One of the things that is most troubling to me as I travel around the world is what has been called the tribalizing of Christians. By this I mean that there are so many Christians in so many countries who have absolutely no contact with, nor much concern for other Christians in other countries. Their identities and awareness are chiefly shaped and formed not by their character in Christ but by their cultural identity and preferences. And yet these 'other people' are our brothers and sisters in Christ. When a Christian places his love for his own ethnic group or national group above and before his love for Christ's people anywhere and everywhere he or she by definition has violated the very sense and spirit of what Paul was talking about when he said "in Christ there is no Jew or Gentile... but all are one in Christ" (Gal. 3.28). Just so, and we have been fighting the battle of the retribalizing of Christianity ever since. I saw a great cartoon the other day. It showed two Indians carrying a dead turkey on a stick between them and heading for a picnic table where three Puritans were sitting waiting. The first Indian said to the second " Look I know they have a great work ethic, but their illegal, they should go back where they came from and enter the country legally."
One of the many forms that this tribalizing tendency takes is cultural parochialism or elitism, the assumption that it ought to be obvious that our culture and cultural expression of Christianity is so clearly superior (and more blessed by God) than any other such form that the best way for the lost in other nations to become saved is to re-create them in our own cultural image. Never mind that our culture has the huge besetting sins of greed, various forms of idolatry, rampant sexual immorality, materialism and a host of other self-centered and selfish practices that in no way honor Christ and his self-giving love. And yet we take it as without question that we should want to preserve many of these aspects of a culture at the expense of life, limb, and sometimes even liberty and at the expense of our Christian commitments and obligations.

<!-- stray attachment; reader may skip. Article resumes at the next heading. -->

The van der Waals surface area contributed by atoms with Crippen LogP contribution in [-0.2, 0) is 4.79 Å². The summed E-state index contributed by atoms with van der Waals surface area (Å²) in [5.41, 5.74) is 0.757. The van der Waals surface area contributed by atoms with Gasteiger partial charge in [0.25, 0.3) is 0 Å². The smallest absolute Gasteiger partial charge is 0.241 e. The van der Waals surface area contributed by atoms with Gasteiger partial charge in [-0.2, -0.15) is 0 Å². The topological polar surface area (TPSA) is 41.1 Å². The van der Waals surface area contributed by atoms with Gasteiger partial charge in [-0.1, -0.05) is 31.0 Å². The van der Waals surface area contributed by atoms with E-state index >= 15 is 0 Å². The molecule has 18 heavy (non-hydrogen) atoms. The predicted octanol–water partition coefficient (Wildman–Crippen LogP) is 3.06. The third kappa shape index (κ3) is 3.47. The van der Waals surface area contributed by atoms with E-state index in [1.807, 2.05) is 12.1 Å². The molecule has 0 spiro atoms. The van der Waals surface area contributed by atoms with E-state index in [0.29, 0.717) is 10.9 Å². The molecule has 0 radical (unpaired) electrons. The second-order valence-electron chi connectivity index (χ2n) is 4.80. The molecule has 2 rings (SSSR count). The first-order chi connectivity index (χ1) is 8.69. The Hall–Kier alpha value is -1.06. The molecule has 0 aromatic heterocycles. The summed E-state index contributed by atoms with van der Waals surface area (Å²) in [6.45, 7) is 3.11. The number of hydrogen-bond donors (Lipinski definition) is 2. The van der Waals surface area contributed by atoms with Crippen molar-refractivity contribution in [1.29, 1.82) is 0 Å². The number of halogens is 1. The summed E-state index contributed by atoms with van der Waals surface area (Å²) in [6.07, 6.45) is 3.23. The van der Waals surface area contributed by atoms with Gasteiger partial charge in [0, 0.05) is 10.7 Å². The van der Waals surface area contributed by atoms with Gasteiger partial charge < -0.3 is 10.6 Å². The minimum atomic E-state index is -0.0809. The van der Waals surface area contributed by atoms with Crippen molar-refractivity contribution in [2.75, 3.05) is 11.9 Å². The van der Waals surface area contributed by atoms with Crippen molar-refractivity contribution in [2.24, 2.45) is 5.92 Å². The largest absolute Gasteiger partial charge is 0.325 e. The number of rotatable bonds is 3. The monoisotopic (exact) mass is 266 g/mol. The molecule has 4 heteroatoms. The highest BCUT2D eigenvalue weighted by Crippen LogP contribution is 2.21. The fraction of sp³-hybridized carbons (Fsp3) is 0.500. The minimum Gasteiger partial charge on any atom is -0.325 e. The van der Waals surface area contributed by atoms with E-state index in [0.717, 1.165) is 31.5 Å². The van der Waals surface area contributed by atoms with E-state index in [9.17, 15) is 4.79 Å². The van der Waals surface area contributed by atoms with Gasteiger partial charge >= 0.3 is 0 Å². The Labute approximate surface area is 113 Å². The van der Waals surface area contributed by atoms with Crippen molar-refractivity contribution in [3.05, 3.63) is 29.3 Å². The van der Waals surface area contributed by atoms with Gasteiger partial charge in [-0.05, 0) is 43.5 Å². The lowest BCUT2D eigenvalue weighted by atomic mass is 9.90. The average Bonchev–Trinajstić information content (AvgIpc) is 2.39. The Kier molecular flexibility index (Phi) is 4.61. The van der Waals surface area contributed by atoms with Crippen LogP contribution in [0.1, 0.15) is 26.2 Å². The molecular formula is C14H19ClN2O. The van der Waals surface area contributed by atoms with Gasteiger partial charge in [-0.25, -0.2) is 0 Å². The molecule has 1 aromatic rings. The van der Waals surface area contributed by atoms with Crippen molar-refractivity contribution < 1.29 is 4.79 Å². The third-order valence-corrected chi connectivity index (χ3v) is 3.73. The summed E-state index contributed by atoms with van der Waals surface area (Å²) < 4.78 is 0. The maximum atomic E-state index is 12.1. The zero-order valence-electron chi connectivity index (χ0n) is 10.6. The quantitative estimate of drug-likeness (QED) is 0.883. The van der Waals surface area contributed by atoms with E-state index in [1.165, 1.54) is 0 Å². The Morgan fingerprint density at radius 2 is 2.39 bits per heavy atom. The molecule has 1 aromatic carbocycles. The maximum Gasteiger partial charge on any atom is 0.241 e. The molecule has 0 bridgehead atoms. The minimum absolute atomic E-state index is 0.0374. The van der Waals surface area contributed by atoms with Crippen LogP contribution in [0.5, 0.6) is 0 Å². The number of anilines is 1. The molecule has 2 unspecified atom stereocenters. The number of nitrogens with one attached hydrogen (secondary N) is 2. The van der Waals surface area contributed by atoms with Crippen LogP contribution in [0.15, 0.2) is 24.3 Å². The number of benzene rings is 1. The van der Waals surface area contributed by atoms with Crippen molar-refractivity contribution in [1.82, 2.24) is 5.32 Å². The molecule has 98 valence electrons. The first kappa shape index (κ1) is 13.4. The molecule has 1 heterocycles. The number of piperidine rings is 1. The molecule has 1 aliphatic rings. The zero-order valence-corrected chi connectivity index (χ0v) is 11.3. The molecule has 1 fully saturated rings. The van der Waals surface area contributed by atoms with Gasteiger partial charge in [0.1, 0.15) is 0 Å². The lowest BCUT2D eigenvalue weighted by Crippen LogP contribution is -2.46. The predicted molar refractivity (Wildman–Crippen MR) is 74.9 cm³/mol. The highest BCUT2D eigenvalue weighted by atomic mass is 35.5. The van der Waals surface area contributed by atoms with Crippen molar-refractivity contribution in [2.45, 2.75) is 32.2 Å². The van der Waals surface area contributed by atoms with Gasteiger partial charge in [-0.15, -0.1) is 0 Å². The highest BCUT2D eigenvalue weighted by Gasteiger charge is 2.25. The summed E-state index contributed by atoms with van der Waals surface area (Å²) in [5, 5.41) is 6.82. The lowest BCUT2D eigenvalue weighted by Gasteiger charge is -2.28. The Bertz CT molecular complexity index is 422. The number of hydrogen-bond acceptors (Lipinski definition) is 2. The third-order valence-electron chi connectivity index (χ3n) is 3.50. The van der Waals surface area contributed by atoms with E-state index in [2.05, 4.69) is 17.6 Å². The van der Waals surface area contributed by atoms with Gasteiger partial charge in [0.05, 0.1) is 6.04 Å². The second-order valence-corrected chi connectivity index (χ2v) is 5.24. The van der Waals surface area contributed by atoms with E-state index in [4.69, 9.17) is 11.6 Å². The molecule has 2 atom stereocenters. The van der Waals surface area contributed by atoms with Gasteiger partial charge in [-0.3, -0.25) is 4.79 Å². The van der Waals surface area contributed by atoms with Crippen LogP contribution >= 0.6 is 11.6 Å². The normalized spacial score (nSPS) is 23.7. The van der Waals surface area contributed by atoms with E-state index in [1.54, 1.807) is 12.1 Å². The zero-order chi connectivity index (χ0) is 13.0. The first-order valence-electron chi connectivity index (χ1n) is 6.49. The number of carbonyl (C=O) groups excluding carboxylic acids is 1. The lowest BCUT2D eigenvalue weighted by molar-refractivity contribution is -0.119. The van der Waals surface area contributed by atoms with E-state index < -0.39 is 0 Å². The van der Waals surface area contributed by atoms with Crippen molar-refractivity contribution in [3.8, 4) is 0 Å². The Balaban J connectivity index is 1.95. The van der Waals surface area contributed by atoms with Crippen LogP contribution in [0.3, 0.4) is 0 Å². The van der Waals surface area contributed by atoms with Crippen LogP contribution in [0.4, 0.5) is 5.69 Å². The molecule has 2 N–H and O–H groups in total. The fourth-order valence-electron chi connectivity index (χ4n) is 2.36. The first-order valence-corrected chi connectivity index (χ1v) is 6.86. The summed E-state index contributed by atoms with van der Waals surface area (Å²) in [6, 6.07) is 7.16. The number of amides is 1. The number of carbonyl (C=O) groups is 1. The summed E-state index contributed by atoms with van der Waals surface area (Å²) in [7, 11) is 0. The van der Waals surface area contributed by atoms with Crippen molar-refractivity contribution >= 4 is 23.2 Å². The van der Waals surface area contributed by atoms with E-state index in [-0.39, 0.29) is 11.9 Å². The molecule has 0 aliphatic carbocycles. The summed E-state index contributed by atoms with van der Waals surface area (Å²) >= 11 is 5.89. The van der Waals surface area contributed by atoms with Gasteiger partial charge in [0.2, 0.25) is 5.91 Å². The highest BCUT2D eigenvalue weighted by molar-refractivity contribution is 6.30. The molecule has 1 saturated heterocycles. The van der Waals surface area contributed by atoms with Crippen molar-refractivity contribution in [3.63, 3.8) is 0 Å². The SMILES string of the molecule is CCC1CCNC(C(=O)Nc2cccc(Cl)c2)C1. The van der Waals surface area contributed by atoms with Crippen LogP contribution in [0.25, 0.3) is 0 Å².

One of the things that can be done to change this sort of cultural myopia is spending time regularly in cultures different than our own, going on cross-cultural mission trips, learning a foreign language since it is the gateway into the life of another culture, and in general working on our xenophobic tendencies. What happens, after one gets over the cultural vertigo is one discovers that we all have a lot to learn from each other. In many ways, many other cultures have simpler, more healthy , less self centered lifestyles than most Americans have or aspire to. Learning to see the world through the eyes of others not like ourselves is learning to see the world with eyes like that of God himself, who as the Bible says is impartial and no respecter of persons (see Acts 10).